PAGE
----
redirect their domain

There aught to be some process in place to shut sites down.

i.e. Find a virus etc. So tell the site. Site has x number of days to clean up. If the site still isn't clean a couple of days before x runs out, send a final warning. If site is still not clean on day x, redirect their domain to a holding page stating that the site contains malicious software, with an option to continue to the site if you accept the risks.

Hacker brings multitouch to Google's Nexus One

Mark Boothroyd

Already here!

HTC Hero is still on Android 1.5 and has multi-touch.

It's used in the default browser, image viewer and in the email app.

Ballmer preempts Jobs with tablet slate trio

Mark Boothroyd

@ Windows 7 and Intel Atom

Re: 'Isn't the CPU hopelessly under powered to run Win 7? My wifes netbook runs XP OK, but don't open many woindows as in the Archos piccy'.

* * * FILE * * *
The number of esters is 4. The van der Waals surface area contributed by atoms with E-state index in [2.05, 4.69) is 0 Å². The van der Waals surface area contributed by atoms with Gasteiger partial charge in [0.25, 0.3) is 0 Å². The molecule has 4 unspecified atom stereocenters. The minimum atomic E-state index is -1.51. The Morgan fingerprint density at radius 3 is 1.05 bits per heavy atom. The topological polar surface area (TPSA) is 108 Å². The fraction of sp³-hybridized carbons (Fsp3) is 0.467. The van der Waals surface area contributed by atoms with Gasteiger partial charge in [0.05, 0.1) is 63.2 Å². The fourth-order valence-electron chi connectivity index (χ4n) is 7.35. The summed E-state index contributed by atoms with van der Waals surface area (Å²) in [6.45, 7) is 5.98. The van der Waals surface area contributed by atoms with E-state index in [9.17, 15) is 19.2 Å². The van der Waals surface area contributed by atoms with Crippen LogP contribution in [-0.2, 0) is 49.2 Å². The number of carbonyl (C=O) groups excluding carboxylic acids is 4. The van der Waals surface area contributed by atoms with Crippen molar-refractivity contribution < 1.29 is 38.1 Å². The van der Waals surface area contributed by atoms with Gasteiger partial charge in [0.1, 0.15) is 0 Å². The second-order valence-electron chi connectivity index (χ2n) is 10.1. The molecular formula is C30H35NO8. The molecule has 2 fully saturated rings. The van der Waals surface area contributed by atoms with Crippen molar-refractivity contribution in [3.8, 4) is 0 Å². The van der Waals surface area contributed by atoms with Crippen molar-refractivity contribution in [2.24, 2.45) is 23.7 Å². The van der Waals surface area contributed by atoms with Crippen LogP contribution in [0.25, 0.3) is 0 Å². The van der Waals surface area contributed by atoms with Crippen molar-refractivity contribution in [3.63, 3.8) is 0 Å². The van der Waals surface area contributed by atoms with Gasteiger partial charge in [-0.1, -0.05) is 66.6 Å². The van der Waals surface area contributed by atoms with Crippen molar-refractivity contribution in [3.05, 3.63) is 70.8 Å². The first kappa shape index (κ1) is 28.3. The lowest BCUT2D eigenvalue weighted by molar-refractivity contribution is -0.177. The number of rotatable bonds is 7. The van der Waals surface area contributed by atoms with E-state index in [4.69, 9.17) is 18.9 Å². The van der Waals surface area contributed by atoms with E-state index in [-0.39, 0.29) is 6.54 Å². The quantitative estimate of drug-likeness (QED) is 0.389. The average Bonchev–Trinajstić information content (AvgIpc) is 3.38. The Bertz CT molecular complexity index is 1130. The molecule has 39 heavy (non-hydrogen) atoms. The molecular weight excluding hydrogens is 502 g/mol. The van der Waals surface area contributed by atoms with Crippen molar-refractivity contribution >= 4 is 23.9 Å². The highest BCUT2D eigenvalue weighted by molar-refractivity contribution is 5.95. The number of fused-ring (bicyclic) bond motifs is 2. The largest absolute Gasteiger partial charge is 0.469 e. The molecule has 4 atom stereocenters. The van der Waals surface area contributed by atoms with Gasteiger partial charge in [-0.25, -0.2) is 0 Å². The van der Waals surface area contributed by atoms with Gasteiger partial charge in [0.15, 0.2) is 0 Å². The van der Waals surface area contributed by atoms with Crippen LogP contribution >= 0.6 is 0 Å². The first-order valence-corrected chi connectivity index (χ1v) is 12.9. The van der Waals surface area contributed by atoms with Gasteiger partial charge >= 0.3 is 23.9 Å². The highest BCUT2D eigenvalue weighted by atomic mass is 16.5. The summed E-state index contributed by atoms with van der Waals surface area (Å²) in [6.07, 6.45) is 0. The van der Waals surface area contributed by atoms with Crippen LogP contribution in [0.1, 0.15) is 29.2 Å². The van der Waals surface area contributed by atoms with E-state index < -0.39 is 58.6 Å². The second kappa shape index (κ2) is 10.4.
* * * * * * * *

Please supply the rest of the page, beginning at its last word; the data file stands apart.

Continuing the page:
Nope, got Win 7 running on my old Atom powered Acer Aspire One netbook, dual booting with Ubuntu 9.10 Netbook remix, and Win 7 runs smoother than Ubuntu and utilises the small screen more affectively.

Lenovo joins the smartbook gang

Mark Boothroyd
Thumb Down


Smaller, less powerful and less functional that my current Netbook, but twice the price! Are Lenovo staff on drugs or something?

PayPal mistakes own email for phishing attack

Mark Boothroyd

web based email and viewing plain text

"all modern clients allow you to view everything as plain text, too, except web-based ones (obviously). Have you ever bothered to try one?"

Not true about web based emails, at least not the two I use.

With Hotmail (mail.live.com nowadays), just right click on the message in your inbox and select 'View message source'.

With Google mail. open the message, then click the drop down arrow in the top right of the message window (next to the reply button) and select 'Show original'.